How to win (cathedral) friends and influence people

Posted: Wed, 10 Jan 2018 12:48 by Ed Moore

The Government is hailing the work done under a fund for the restoration of cathedrals. But NSS treasurer Ed Moore asks if it is really a taxpayer-funded opportunity for Church of England archbishops to grab power.

As Chancellor Osborne's 2014 First World War Centenary Fund for cathedral restoration draws to a close, Government reports begin to sing the praises of the works carried out.

The Department for Communities and Local Government's 'Cathedrals and their communities – a report on the diverse roles of cathedrals in modern England' states: "The First World War Centenary Fund has had an enormous impact for cathedrals across the country, enabling crucial restoration and maintenance works to be carried out. Between 2014 and 2016, £40 million was allocated for urgent repairs at 57 Anglican and Catholic cathedrals in England."

Almost simultaneously this month the 'Taylor Review: Sustainability of English Churches and Cathedrals', commissioned also by the Chancellor and the DCMS, has reported on similar lines – with a recommendation: "The Panel considers that a nationally administered fund for works to keep cathedrals safe and open, similar to the First World War Centenary Cathedral Repairs Fund, should be considered as a separate exercise."

While I'm sure the money has been put to good use the whole grant process continues to trouble me.

Firstly the money. The fund was set at £20m in 2014 and then extended in 2016 with a further £20m, all of taxpayers' money. Why was taxpayers' money used? The Church of England is one of the richest organisations in the country; the Church Commissioners sit on £7bn, the Diocese charities have more than £4bn and even the cathedrals themselves have assets of more than £1bn. If £40m can make such a difference why hadn't the money already been provided?

Secondly the process. Chancellor Osborne provided the cash directly from the Exchequer, paid over to the Department of Culture, Media and Sport (DCMS) and from there to the Archbishops' Council. The DCMS produced the grant contract despite having no history of providing repair grants to the Church of England who are not one of their Arms Length Bodies (ALBs). Once the contract had been set up they seemed to have stayed well away, handing over money when demanded while ignoring grant terms on yearly reporting and that financial need should be a consideration.

The Archbishops' Council in turn assembled a brand new expert panel, which received and assessed grant applications from both Anglican and Roman Catholic cathedrals. Unusual? Why would a body controlled by the Church of England be in charge of repair budgets for Roman Catholic cathedrals? Surely a more neutral body would have been preferable, such as Historic England? Even the Church Commissioners have more experience in handling grant funds and paying cathedrals than the Archbishops' Council, whose budget is just £85m and who have less than £40m of their own assets to manage.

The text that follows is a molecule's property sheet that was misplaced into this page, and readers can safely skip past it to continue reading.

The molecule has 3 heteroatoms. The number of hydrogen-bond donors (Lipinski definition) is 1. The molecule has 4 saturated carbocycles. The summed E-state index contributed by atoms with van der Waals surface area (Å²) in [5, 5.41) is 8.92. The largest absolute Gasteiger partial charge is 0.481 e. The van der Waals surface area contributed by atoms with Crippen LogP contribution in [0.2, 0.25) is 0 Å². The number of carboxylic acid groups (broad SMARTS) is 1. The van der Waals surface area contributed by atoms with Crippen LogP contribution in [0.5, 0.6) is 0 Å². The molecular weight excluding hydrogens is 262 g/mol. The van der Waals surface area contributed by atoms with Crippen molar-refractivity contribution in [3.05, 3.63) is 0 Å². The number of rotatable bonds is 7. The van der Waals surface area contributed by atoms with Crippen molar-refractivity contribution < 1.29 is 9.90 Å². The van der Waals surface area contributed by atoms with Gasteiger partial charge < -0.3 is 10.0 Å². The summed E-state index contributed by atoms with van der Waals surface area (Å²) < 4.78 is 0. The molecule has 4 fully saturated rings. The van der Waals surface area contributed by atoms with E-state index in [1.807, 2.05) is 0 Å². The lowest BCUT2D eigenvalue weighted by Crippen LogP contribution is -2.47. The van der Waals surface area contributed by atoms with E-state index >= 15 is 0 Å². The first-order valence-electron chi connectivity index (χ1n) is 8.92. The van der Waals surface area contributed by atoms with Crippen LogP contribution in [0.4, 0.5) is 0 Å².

So if the CoE can afford to pay and the Archbishops' Council are not the most suitable managers why was this scheme set up as it was? Might there be an ulterior motive? Here's one theory for you to consider: perhaps the real reason for the Fund was to help the archbishops gain influence over the uppity and independent cathedrals.

The Church of England is split into three layers; the Archbishops' Council, General Synod and Church Commissioners at the national level; the Diocese Boards of Finance at a regional level; and Parish Church Councils (PCCs) at the local level. Income flows from parishioners to the PCCs, a portion is sent on to the Diocese and a share of this sent on to the national bodies, who redistribute a portion of the funds back down again to support mission initiatives and the poorer parishes. So where do the cathedrals fit into this? Absolutely nowhere.

The Cathedrals are each set up and run as Ecclesiastical Corporations in Aggregate and run independently of their diocese and also of the national church bodies. They are not registered companies so not answerable to Companies House and are charities for tax purposes but not exempt, excepted or answerable to the Charity Commission. The only vague management control is by the 'visitor' (usually the diocesan bishop), but his or her powers seem limited.

The current difficult situation has been articulated recently by Bishop Allister of Peterborough in an article in Church Times: